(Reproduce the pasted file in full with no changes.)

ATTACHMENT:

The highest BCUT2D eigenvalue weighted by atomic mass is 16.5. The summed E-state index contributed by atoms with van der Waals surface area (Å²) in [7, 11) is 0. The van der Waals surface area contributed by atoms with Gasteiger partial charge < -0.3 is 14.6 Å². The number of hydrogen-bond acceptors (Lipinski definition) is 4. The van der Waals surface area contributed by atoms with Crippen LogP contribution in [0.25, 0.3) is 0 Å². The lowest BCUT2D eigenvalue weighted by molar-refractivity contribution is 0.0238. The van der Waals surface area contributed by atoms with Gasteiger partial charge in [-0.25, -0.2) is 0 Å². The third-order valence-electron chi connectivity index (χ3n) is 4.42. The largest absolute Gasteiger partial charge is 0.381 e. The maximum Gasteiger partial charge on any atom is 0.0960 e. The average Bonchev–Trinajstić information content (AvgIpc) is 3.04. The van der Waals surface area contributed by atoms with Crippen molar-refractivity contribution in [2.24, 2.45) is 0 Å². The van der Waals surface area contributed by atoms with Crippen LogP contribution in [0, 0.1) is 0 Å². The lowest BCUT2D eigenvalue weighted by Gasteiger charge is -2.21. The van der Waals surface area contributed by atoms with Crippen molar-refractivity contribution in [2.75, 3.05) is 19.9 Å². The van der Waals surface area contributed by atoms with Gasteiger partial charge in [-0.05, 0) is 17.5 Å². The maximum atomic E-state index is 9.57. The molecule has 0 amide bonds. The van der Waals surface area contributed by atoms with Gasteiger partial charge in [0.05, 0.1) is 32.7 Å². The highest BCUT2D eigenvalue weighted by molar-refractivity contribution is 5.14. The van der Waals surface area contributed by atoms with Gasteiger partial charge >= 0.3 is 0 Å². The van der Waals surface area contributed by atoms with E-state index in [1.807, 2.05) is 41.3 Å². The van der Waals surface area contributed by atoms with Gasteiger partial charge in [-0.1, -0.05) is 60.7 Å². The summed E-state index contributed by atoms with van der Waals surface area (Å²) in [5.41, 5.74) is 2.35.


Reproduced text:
The highest BCUT2D eigenvalue weighted by atomic mass is 16.5. The summed E-state index contributed by atoms with van der Waals surface area (Å²) in [7, 11) is 0. The van der Waals surface area contributed by atoms with Gasteiger partial charge < -0.3 is 14.6 Å². The number of hydrogen-bond acceptors (Lipinski definition) is 4. The van der Waals surface area contributed by atoms with Crippen LogP contribution in [0.25, 0.3) is 0 Å². The lowest BCUT2D eigenvalue weighted by molar-refractivity contribution is 0.0238. The van der Waals surface area contributed by atoms with Gasteiger partial charge in [-0.25, -0.2) is 0 Å². The third-order valence-electron chi connectivity index (χ3n) is 4.42. The largest absolute Gasteiger partial charge is 0.381 e. The maximum Gasteiger partial charge on any atom is 0.0960 e. The average Bonchev–Trinajstić information content (AvgIpc) is 3.04. The van der Waals surface area contributed by atoms with Crippen molar-refractivity contribution in [2.24, 2.45) is 0 Å². The van der Waals surface area contributed by atoms with Crippen LogP contribution in [0, 0.1) is 0 Å². The lowest BCUT2D eigenvalue weighted by Gasteiger charge is -2.21. The van der Waals surface area contributed by atoms with Crippen molar-refractivity contribution in [2.75, 3.05) is 19.9 Å². The van der Waals surface area contributed by atoms with Gasteiger partial charge in [-0.05, 0) is 17.5 Å². The maximum atomic E-state index is 9.57. The molecule has 0 amide bonds. The van der Waals surface area contributed by atoms with Gasteiger partial charge in [0.05, 0.1) is 32.7 Å². The highest BCUT2D eigenvalue weighted by molar-refractivity contribution is 5.14. The van der Waals surface area contributed by atoms with Gasteiger partial charge >= 0.3 is 0 Å². The van der Waals surface area contributed by atoms with E-state index in [1.807, 2.05) is 41.3 Å². The van der Waals surface area contributed by atoms with Gasteiger partial charge in [-0.1, -0.05) is 60.7 Å². The summed E-state index contributed by atoms with van der Waals surface area (Å²) in [5.41, 5.74) is 2.35.